While the plant’s appearance might suffer from this problem, the overall success of the plant is not compromised. In cases where the root system is above the soil line, however, it is advisable to avoid planting the plant in soil that is extremely porous.


One of the keys to growing Yucca Aloifolia in great shape is to ensure that it is cared for appropriately throughout the year. A regular fertilizer schedule will help your plant maintain good health and the right shape and size. If you fail to feed your Spanish Bayonet plant, you will notice a decrease in its growth and it will take on a spindly, thin build. This is largely due to the fact that the plant is struggling to convert sunlight into energy.

There are a lot of commercial fertilizers on the market, all with a different list of ingredients. There are also DIY solutions that can be made at home. The best solution for you will depend on the size of your plant and the rest of your available materials. A good DIY solution for smaller Y. Aloifolia plants would be fish emulsion and fertilizer pellets. If you are sitting in front of the computer right now and searching for a reliable source of fertilizers, that is the best advice that you are likely to get.

Size & Growth

There are two types of Yucca aloifolia, the Spanish bayonet or tree yucca and the stiff yucca. Both are evergreen perennial, which have a symmetrical growth habit, but the stiff yucca has leaves that are stiff and spear like (hence the name) and it reaches the size of 15 feet tall. The Spanish bayonet, for which these plants are often used, is much faster growing and reaches a maximum height of 5-6 feet tall.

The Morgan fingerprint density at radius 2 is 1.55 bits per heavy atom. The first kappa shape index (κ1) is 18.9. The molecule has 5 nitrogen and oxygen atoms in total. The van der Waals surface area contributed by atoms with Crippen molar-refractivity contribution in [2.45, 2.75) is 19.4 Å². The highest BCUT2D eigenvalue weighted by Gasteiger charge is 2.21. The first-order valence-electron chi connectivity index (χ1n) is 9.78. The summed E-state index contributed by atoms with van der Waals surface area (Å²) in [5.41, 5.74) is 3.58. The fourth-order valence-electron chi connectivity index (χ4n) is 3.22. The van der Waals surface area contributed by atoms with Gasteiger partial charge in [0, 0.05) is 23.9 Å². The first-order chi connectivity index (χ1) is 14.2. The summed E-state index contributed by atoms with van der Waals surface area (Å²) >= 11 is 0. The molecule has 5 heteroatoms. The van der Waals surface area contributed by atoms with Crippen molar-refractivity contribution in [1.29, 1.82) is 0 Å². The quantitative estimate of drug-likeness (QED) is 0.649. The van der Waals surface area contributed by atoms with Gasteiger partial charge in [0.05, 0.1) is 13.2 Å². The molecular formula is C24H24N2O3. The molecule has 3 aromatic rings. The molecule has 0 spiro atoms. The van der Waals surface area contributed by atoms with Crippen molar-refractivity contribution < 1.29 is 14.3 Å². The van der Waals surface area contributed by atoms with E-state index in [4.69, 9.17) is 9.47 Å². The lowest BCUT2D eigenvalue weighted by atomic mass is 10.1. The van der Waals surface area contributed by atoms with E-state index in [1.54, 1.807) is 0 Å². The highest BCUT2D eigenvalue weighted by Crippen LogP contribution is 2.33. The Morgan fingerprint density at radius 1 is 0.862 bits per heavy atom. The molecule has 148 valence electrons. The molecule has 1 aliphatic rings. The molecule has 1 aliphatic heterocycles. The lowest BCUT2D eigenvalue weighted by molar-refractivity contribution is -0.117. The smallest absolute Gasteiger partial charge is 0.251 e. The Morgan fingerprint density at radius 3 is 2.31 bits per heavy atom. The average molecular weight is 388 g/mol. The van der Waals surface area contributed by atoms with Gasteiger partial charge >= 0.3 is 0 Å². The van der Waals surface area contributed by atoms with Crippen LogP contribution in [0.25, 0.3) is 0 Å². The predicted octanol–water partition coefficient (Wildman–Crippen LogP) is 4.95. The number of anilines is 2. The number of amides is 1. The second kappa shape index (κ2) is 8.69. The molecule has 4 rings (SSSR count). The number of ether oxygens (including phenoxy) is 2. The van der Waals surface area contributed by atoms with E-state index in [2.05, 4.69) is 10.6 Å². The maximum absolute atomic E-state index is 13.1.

The Spanish bayonet can also be propagated through vegetative means and it will develop roots off of its leaves. You can easily root a Spanish bayonet off a stem or leaf by simply placing the entire part in the ground. This is a good way to thicken your plant herd.


Spanish bayonets are interesting when planted in dense groups because the small leaves form a dense, tropical looking mass of dark green. When grouped in rows parallel to a wall or fence, they create a wonderful backdrop for the smaller, flowering plants that fill the spaces in between.

There are three different rhizomatous varieties of yucca, all of which can be propagated by stem cuttings. The different varieties can also be propagated by division.

Plant the stem cuttings in a sandy soilless media like a mixture of sand and perlite. Keep the soil moist, but not soaked wet. When the roots appear, you can move the plants into individual pots.